Liquid Filtration Pressure Drop 


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What is pressure drop?

 When liquid passes through a filter, it changes direction several times, and is forced through the filter media where contamination is removed.

 All these actions result in a certain amount of resistance to the flow of the liquid resulting in lower pressure after the filter than before it. The difference in pressure before and after the filter is known as pressure drop, and is often called Delta P or ∆P.

 What contributes to pressure drop?

 There are 4 main factors that contribute to pressure drop. They are the filter media, contaminant, flow rate and the fluid being filtered.

1- Filter Media

 The filter media is the material that actually removes the contaminant from the fluid. There are many different types of media used in filters and they range from the traditional cellulose to the newer synthetic types. 


 The cellulose media is a natural product and the fibres that make it are rough and irregular in size and shape. The pore sizes in the media, the holes the fluid passes through, are relatively small in relation to the fibre size. This can cause a significant amount of friction as the fluid passes through it.


Synthetic media such as Donaldson Syntec™, are man-made fibres and are much smaller, smoother and more consistent in size. The smaller fibre size means more pores in a given area for fluid to pass through. The result is less friction, and therefore lower pressure drop than cellulose media.


2- Contaminant

 The contaminant the filter removes from the fluid can be made up of many different things such as dirt, sludge and wear metals.

 Regardless of what the contaminant is, as it is removed from the fluid, it builds up, gradually blocking the pores in the media. It becomes harder for the fluid to pass through the media, increasing the pressure drop.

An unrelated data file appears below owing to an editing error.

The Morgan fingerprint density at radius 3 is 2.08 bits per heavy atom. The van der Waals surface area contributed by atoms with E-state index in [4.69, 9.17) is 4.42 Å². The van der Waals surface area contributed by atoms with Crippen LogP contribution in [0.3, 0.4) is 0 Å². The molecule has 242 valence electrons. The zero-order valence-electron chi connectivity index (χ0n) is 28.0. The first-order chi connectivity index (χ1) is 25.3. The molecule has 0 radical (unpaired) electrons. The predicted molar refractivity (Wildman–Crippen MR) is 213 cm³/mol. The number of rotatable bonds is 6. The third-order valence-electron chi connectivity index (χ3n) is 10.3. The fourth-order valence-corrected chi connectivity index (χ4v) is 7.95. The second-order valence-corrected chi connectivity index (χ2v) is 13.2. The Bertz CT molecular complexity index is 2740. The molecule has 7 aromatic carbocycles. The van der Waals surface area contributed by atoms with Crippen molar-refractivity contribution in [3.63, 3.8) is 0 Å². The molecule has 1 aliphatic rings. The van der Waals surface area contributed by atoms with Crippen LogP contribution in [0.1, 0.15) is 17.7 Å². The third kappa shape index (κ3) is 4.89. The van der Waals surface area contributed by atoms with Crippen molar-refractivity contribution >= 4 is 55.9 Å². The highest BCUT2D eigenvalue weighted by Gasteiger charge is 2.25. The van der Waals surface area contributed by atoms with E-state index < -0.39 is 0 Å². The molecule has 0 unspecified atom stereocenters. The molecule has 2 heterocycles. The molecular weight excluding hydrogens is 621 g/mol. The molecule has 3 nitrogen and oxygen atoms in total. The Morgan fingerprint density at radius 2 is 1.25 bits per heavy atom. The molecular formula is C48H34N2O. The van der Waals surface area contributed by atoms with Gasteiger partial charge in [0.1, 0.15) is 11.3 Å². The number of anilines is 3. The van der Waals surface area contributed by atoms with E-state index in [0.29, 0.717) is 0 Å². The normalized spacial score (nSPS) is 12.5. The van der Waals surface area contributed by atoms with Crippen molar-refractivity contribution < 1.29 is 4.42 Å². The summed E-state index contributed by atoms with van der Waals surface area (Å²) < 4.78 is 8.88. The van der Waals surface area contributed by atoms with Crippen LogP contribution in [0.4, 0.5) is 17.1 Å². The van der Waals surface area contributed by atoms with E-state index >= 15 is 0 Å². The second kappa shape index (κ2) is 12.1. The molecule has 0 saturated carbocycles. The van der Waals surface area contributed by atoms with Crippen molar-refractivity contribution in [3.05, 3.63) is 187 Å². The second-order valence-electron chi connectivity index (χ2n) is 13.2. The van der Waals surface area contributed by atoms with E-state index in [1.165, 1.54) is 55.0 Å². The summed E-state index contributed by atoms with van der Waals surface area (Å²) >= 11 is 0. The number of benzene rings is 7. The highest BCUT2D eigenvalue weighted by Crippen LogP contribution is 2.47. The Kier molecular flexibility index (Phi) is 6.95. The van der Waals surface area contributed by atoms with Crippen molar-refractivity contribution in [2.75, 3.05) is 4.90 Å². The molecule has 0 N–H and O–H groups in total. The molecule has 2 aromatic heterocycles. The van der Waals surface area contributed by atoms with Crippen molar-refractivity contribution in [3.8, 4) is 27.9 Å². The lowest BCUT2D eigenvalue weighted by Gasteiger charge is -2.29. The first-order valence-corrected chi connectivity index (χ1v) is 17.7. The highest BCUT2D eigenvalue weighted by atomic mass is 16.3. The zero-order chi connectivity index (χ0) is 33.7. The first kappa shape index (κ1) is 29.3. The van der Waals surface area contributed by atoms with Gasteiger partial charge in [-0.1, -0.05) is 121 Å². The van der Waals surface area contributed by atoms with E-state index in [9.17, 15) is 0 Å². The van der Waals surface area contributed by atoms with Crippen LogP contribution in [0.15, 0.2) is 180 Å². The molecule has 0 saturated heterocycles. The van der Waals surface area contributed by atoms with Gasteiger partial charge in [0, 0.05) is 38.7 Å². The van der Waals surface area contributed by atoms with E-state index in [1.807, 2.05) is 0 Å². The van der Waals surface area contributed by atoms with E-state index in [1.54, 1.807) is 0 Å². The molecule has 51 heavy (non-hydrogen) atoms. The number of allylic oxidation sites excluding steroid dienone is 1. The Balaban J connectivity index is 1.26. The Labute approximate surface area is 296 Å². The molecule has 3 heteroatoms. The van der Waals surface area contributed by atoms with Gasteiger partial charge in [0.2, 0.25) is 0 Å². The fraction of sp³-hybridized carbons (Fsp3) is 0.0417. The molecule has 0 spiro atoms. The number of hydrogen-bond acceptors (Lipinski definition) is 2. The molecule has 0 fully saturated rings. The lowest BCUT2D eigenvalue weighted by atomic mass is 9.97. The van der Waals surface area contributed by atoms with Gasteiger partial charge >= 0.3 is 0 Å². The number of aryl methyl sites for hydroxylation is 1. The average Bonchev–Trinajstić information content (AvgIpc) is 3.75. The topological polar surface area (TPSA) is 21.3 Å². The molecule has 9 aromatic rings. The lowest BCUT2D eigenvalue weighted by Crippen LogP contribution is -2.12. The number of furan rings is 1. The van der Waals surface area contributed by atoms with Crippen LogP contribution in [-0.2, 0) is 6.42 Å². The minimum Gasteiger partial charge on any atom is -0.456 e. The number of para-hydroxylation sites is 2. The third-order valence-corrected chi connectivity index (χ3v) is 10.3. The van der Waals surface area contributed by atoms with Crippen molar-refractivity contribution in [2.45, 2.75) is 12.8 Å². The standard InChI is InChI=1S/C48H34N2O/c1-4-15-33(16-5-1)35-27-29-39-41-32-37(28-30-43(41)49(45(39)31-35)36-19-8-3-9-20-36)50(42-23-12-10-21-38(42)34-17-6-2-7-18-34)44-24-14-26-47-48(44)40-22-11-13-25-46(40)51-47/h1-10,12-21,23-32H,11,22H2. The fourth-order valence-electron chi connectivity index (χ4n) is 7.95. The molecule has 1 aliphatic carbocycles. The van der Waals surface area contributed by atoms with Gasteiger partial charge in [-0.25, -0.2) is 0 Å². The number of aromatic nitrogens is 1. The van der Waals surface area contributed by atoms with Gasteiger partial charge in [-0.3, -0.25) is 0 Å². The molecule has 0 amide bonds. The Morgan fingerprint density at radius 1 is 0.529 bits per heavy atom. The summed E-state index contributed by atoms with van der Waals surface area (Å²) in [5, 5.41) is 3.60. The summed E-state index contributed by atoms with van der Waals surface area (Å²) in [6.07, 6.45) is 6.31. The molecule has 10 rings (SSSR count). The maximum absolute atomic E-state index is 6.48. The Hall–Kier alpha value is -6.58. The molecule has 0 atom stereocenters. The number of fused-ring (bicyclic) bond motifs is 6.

3- Flow

 As the flow rate of the fluid is increased, more fluid is trying to pass through the same surface area and therefore more effort is required to encourage it through the media. This results in a larger pressure difference from the dirty side to the clean side, or pressure drop.



4- Viscosity

 Viscosity is the term used to describe how thick the fluid is. This viscosity is usually measured in Centistokes (cSt) or Saybolt Universal Seconds (SUS or SSU). 

 Thicker, more viscose fluids are harder to push through a filter than thinner fluids.

 Importantly, viscosity is usually significantly increased as the temperature drops. Some fluids, such as heavy gear oils, which are already quite thick, can become very thick indeed.

 As the viscosity increases, so does the pressure drop.

These four things all contribute to pressure drop and need to be considered when selecting a system. The only successful way to allow for pressure drop is to select the right filtration system for the job.


Why does pressure drop matter?

 As the filter accumulates contaminant, the pressure drop increases until the filter reaches its maximum pressure drop, which is the point at which the filter needs to be changed. If the initial pressure drop is too high, the filter will reach this point very quickly resulting in short filter life. If there is a bypass valve in the filter head, the valve may open after only a short time, and filtration will not occur. This will leave your system vulnerable to unfiltered fluid.




At Donaldson, we are always happy to help you select the system for your application.




» As the pressure drop of a hydraulic filter reaches the bypass pressure setting, the bypass valve will open and the fluid will not be filtered.